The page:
European Hand Hygiene Innovation Award Winner 2017

European Hand Hygiene Innovation Award Winner 2017

The Swiss Hospital is the first winner of the European Hand Hygiene Excellence Innovation Award Winner. Learn more about the hospital and their hand hygiene programme.

Interview with Pierre Vanderavero, Infirmier Responsable Unité de Prévention et Contrôle de l'Infection, Hôpital neuchâtelois.

Mr Vanderavero, congratulations on winning this year’s Hand Hygiene Innovation Award. Your experience and opinion in the field of hand hygiene are very important to us. We would highly appreciate it if you could share some of your thoughts with us. 

How do you in general rate hand hygiene compliance in the hospital setting? What are the main obstacles and what may hinder compliance?

In general, caregivers think that they know how to practice hand hygiene (HH) correctly and that once learned, it is acquired for their entire career. Therefore, it is sometimes difficult to motivate healthcare workers (HCW) to participate in additional HH trainings. Improving compliance with hand hygiene recommendations depends on altering human behavior. Beyond that, one of the main barriers to adherence with hand hygiene practice recommendations are difficulties of HCWs to consistently apply WHO's five moments for HH in daily clinical practice.  It is very important to constantly emphasize the benefits and efficacy of hand hygiene with alcohol-based handrubs compared to soap and water handwashing, which is less efficacious, more time-consuming and less tolerated by the skin. HCWs need to be convinced of the evidence that consistent hand hygiene is the most effective measure to interrupt the transmission of microorganisms and thereby prevent healthcare-associated infections.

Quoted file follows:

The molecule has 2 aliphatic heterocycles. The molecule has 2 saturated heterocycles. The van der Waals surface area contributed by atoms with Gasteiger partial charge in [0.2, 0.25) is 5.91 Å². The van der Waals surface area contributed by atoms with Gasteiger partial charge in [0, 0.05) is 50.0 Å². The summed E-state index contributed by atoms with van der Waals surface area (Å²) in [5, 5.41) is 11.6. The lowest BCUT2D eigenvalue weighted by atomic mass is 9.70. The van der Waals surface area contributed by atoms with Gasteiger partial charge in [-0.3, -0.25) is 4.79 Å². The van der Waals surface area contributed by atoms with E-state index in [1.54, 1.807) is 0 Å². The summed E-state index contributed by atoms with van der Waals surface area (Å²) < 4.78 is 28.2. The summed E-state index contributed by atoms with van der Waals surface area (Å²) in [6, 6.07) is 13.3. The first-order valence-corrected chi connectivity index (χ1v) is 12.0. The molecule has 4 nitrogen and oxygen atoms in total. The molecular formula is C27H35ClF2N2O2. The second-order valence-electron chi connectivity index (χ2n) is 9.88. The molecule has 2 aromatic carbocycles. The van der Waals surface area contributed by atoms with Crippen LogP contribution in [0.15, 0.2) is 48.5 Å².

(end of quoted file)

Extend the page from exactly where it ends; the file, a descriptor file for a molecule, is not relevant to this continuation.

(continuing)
Hand hygiene is a fundamental action for ensuring patient safety. When did you start implementing a special hand hygiene programme?

In 2007, our institution created a Patient Safety Commission including a member of the infection control team. In 2010, the infection control unit was requested to plan a global hospital project on hand hygiene evaluation, integrating two sites of acute care and five rehabilitation and palliative care centers. A pilot phase in 2011 allowed us to test the concept in four hospital wards. Hospital management gave the final approval in 2012 and the first project phase began in September 2012.


What are the most powerful intervention methods to improve hand hygiene compliance in your opinion?

Monitoring hand hygiene is of crucial importance and considered as the gold standard to evaluate compliance and assess baseline conditions. In order to increase compliance, observations with direct feedback to HCWs is a vital component of any successful hand hygiene campaign. According to their current compliance status, the development of individually tailored interventions can help to foster the correct implementation of HH measures by HCWs.

Promoting and sustaining a hospital-wide, multifaceted hand hygiene program ideally also includes increased accessibility to hydroalcoholic solution by providing pocket clips and universal availability in areas of care. Benchmarking has also been recognized as an effective means of improving HH performance. Thus, internal (overt) benchmarking among medical wards with hospital-wide updates on the project development and results should be put into practice. Finally, a prolonged implementation phase and a subsequent maintenance phase ensure success in the long term.